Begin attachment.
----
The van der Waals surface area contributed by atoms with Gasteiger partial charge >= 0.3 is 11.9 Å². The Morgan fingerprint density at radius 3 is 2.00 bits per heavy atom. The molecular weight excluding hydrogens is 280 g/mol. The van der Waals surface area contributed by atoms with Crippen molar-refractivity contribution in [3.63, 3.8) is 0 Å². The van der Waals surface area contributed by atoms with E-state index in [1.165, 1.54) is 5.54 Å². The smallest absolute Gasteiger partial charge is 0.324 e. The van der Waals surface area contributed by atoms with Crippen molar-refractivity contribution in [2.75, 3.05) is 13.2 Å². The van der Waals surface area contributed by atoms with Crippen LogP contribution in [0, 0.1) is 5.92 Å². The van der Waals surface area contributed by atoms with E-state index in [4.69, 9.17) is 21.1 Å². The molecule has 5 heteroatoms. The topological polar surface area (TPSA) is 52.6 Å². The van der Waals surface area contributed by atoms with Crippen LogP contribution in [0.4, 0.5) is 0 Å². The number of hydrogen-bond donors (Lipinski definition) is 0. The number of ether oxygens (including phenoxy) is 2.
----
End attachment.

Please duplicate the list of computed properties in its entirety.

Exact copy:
The van der Waals surface area contributed by atoms with Gasteiger partial charge >= 0.3 is 11.9 Å². The Morgan fingerprint density at radius 3 is 2.00 bits per heavy atom. The molecular weight excluding hydrogens is 280 g/mol. The van der Waals surface area contributed by atoms with Crippen molar-refractivity contribution in [3.63, 3.8) is 0 Å². The van der Waals surface area contributed by atoms with E-state index in [1.165, 1.54) is 5.54 Å². The smallest absolute Gasteiger partial charge is 0.324 e. The van der Waals surface area contributed by atoms with Crippen molar-refractivity contribution in [2.75, 3.05) is 13.2 Å². The van der Waals surface area contributed by atoms with Crippen LogP contribution in [0, 0.1) is 5.92 Å². The van der Waals surface area contributed by atoms with E-state index in [4.69, 9.17) is 21.1 Å². The molecule has 5 heteroatoms. The topological polar surface area (TPSA) is 52.6 Å². The van der Waals surface area contributed by atoms with Crippen LogP contribution in [0.4, 0.5) is 0 Å². The number of hydrogen-bond donors (Lipinski definition) is 0. The number of ether oxygens (including phenoxy) is 2.